Employers could be missing out on much-needed cash if they don't take advantage of key tax breaks
Many small business employers are missing a trick when it comes to tax breaks. "It's unfortunate that some small firms are putting themselves at a disadvantage by failing to use the tax breaks available to them," says Chris Barnard, accountancy technical manager at Crunch Accounting. "It often means that their competitors can surge ahead of them simply by being more savvy."
There are many tax breaks that employers could benefit from, he says. "To start with, there's the Employment Allowance which could reduce a company's National Insurance bill by £3,000 a year if they have employees. Then there's the lower rate of Corporation Tax available to companies who have profited from patented inventions (using Patent Box relief)."
And there are more tax break opportunities, he says. "Employers also have the ability to claim for petty cash expenses, the flat rate VAT scheme and zero employer National Insurance contributions for employees under 21."
Some tax breaks are overlooked, suggests Barnard, including Research and Development tax relief and tax credits. These can help some limited companies reduce their Corporation Tax bills. "It's really worth seeking advice on whether your business is eligible," he says. "Your project must seek to advance current knowledge or capability in science or technology."
In short, it pays to know your rights when it comes to tax reliefs. "It's hugely important and beneficial for businesses to make sure they're aware of the potential tax breaks available to them" says Barnard. "I'd advise speaking to a professional before incurring any large costs."
Here are details of some of the main tax reliefs available to businesses:
Business rate reliefs
The Government has come up with lots of ways for small firms to reduce their business rate bill; the best way to find out what you could be eligible for is to contact your local council. If you have one property and its rateable value is less than £15,000, then you are entitled to rate relief. Small businesses with a rateable value below £51,000 will see their bill cut by a third from April 2019. And you'll get 100% relief for properties with a rateable value of £12,000 or less. There are also special rate relief arrangements for businesses in rural areas and enterprise zones.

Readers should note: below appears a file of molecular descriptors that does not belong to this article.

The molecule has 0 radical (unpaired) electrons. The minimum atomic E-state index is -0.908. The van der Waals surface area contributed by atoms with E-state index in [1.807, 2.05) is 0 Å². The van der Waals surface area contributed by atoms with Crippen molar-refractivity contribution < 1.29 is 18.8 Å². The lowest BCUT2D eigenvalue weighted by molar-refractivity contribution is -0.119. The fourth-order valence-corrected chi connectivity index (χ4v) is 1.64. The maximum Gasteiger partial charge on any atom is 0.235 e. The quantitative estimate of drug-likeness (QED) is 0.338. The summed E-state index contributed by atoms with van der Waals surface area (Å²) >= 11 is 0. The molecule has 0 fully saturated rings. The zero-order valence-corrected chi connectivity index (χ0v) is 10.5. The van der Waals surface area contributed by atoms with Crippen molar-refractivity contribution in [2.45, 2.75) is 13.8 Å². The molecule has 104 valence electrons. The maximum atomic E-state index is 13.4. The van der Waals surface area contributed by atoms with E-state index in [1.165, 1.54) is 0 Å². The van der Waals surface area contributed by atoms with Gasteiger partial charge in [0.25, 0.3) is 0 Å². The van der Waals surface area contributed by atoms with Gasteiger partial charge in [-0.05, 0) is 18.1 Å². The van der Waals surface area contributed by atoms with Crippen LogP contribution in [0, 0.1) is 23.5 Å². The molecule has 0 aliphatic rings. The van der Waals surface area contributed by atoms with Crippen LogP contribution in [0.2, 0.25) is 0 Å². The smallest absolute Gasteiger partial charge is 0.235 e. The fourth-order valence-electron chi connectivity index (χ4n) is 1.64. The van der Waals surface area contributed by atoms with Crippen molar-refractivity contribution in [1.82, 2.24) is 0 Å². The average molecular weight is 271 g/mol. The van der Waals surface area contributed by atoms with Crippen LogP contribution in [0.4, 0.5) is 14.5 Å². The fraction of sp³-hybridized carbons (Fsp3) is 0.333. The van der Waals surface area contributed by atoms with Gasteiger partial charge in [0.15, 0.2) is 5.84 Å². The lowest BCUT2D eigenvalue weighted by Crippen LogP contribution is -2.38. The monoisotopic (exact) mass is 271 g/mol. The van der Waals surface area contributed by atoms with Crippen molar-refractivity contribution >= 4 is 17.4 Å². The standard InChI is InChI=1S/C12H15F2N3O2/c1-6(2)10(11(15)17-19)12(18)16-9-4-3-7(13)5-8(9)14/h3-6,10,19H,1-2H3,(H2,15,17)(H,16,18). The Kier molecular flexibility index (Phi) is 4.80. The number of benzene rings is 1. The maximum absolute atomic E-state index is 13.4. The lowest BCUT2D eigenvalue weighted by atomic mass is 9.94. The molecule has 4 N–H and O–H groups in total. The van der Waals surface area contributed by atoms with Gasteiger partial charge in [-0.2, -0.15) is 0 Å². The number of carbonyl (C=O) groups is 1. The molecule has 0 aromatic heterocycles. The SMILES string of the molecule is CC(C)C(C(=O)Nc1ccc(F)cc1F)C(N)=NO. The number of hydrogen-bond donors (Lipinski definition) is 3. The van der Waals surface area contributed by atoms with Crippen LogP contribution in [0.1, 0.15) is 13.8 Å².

You could get up to £3,000 a year off your National Insurance bill if you're an employer. You can claim Employment Allowance if you're a business or charity paying employers' Class 1 National Insurance. The allowance will reduce your employers' (secondary) Class 1 NI each time you run your payroll until the £3,000 has gone or the tax year ends (whichever is sooner).
Annual Investment Allowance
You can deduct the full value of an item that qualifies for annual investment allowance (AIA) – including most plant and machinery - from your profits before tax. The current allowance limit is £200,000 (and expected to remain the same into 2020). However, if you sell the item after claiming AIA you may have to pay tax. You can't claim AIA on cars but you can claim writing down allowances instead. Chancellors tend to change this allowance on a regular basis so it's worth keeping a close eye on budget statements. The current AIA limit is £200,000. It will increase to £1 million on 1 January 2019 for a period of two years.
You can claim capital allowances when you buy assets that you keep to use in your business, such as equipment, machinery and vehicles. The Government introduced the new Structures and Buildings Allowance (SBA) for new, non-residential structures and buildings on 29 October 2018. The SBA allows a deduction from profits at an annual rate of 2% calculated on the original construction expenditure. You can deduct some or all of the value of the item from your profits before you pay tax.
R&D tax relief
If your firm invests in research and development you could reduce your company's corporation tax bill. There is a specific scheme for SMEs and the tax relief on allowable R&D costs is 230%. This means that for every £100 of qualifying costs, your company could reduce your corporation taxable profits by an additional £130 on top of the £100 spent. And, if your company makes a loss, you can choose to receive R&D tax credits instead of carrying forward a loss – which means HMRC pays you a cash sum.
The Patent Box scheme allows innovative companies to apply a lower rate of corporation tax (10%) to profits earned after 1 April 2013 from its patented inventions. You can only benefit from the Patent Box if your company is liable to Corporation Tax and makes a profit from exploiting patented inventions. Your company must also own or exclusively license-in the patents and must have undertaken qualifying development on them.